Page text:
Monaco To Reduce Commuter Traffic By 20% Within Ten Years

Marie-Pierre Gramaglia Minister Environment Monaco

Marie-Pierre Gramaglia (right) Minister of Public Works, the Environment and Urban Development with European Commission delegate. Photo: Michael Alesi/Direction de la Communication

According to Marie-Pierre Gramaglia, Minister of Public Works, the Environment and Urban Development, nearly 45,000 employees, French and Italian, commute to Monaco every day by road or rail.

Says Minister Gramaglia, “We are promoting a modal shift towards public transport, with the goal of reducing car traffic by 20% between now and 2030. This represents nearly 13,000 vehicles entering and leaving the country, and 10,000 vehicles internally. That’s why improving rail access to Monaco is a priority of our transport policy.”

At Monaco’s train station at Sainte Devote, Minister Gramaglia welcomed last Thursday a delegation from the European Commission, including Iveta Radičová, the European coordinator for the Mediterranean Corridor and Philippe Tabarot, acting vice-president for Transport, Intermodality and Travel in the PACA Sud Region, who were on a two-day visit to the region to discuss a transport infrastructure project focused on rail travel.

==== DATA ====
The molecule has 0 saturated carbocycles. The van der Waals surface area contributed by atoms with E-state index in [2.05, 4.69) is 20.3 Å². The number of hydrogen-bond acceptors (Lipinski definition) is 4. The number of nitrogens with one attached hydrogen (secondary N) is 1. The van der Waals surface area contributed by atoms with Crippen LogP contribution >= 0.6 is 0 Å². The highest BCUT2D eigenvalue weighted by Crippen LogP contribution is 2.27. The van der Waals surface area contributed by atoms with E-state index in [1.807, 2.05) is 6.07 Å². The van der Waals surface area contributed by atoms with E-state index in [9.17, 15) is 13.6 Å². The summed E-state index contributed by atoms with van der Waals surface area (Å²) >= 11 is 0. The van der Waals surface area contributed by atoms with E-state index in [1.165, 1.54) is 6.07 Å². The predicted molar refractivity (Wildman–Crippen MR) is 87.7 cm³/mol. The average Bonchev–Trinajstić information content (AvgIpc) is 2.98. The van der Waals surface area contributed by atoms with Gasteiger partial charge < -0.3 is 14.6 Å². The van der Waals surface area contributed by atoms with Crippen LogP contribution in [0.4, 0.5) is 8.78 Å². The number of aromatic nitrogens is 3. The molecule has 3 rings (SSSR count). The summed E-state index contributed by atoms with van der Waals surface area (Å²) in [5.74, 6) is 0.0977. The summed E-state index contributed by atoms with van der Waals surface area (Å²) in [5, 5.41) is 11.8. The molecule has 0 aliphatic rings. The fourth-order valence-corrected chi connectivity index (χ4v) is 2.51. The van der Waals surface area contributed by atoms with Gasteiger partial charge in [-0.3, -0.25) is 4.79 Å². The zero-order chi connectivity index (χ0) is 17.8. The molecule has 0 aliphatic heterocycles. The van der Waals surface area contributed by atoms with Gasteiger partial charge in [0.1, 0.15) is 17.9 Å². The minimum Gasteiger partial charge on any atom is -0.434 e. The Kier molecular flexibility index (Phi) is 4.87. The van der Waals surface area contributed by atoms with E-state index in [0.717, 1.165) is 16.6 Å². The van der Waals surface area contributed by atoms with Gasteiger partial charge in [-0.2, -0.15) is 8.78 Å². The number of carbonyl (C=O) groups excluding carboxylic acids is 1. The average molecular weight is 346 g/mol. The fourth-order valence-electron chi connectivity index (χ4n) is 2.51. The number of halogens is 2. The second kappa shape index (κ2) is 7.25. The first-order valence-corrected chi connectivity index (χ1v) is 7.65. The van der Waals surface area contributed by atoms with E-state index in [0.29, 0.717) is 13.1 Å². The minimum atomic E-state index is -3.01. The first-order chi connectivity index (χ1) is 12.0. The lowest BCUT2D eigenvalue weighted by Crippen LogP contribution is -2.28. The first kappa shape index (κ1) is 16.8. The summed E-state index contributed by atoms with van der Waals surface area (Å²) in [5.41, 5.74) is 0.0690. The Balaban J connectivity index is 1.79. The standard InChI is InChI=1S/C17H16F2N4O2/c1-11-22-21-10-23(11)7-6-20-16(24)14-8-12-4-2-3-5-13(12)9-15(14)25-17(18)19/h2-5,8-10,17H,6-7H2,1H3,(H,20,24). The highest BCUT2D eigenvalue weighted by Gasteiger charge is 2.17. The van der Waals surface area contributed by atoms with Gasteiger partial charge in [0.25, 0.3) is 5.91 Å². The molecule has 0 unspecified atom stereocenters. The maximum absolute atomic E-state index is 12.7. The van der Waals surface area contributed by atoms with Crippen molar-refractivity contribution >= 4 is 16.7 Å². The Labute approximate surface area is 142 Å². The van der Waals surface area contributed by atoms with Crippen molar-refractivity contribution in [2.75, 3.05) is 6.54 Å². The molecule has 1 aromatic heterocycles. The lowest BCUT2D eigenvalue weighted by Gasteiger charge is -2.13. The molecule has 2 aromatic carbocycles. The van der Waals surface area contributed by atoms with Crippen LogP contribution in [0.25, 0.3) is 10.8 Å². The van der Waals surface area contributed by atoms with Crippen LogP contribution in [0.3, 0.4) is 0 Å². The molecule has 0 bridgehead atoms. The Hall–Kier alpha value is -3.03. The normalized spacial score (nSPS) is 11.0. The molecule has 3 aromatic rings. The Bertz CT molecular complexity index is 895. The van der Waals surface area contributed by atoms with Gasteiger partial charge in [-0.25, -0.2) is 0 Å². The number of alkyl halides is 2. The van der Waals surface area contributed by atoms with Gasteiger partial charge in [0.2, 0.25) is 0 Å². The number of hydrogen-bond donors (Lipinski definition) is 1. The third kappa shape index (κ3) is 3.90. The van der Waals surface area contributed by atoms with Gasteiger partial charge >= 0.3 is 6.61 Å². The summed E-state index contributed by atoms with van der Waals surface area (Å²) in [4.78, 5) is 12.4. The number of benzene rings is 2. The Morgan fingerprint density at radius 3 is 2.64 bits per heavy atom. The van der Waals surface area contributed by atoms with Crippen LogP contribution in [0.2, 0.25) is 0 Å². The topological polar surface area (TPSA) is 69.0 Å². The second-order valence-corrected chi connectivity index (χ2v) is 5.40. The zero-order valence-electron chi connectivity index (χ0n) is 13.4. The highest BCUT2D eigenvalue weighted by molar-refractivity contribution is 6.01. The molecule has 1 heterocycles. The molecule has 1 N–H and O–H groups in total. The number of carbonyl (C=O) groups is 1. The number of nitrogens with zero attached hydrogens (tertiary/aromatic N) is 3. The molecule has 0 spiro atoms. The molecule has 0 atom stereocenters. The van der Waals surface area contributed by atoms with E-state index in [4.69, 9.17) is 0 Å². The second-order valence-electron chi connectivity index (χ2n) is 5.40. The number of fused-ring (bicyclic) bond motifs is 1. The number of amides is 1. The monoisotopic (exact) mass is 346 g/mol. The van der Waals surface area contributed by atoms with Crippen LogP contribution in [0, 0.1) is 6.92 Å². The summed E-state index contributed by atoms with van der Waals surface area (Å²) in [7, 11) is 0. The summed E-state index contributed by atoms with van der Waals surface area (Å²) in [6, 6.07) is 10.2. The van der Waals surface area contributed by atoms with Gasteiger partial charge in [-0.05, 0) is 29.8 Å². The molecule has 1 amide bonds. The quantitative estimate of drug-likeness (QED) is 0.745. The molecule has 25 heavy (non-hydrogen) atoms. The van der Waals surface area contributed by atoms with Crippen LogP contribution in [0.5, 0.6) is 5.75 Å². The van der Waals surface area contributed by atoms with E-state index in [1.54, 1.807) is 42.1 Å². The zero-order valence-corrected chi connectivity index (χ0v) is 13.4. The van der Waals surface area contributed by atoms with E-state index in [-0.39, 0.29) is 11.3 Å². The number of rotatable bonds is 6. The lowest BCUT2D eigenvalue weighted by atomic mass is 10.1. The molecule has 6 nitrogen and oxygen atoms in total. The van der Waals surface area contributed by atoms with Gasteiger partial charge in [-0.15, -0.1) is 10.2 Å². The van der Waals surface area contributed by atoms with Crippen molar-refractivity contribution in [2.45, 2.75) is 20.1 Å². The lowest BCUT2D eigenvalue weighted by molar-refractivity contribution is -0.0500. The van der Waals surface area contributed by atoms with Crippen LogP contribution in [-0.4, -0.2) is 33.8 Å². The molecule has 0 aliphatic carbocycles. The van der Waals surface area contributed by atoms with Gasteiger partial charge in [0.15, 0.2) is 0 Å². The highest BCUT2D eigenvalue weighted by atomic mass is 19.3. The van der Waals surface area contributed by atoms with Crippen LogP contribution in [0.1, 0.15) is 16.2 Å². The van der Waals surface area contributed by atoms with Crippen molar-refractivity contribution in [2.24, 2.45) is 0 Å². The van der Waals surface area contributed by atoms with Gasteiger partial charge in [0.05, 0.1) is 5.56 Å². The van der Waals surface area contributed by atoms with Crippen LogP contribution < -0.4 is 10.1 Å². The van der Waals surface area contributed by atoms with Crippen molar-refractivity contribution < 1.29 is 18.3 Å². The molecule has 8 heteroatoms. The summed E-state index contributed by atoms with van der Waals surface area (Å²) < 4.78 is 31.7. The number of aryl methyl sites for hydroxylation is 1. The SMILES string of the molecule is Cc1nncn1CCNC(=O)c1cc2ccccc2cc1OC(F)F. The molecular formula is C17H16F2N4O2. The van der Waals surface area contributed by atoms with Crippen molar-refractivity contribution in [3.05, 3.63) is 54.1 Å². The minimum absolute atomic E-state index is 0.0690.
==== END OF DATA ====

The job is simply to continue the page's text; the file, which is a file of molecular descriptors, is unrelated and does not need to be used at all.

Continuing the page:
The aim of the meeting was to present the cross-border challenges along the Nice-Monaco-Ventimiglia section of the line. Monaco, which is the destination for nearly one in two passengers on the line every day, is campaigning to improve and expand the current rail service to the Principality, with an increase in the number of trains running during morning and evening peak hours.

"Every morning and evening, there are around 30,000 travelers in Monaco,” says Philippe Tabarot. “They want to travel in good conditions, at good prices, have places and be on time, because their employers do not care if their train is late.”

Tabarot told Monaco-Matin: “The Monegasque State will pay €3.7 million a year, in addition to €8 million funding a reinforced service to Monaco, to ensure the rehabilitation of the acquired cars, the possible installation of video surveillance systems, or the deployment of the European rail traffic monitoring system (ERTMS), ‘which can allow a train to run closer if it is reconditioned’ and therefore to go from four to six trains per hour. To ultimately double the TER trains at peak times by the end of 2020.”

In 2018, 6.4 million trips to and from Monaco were made on TER trains.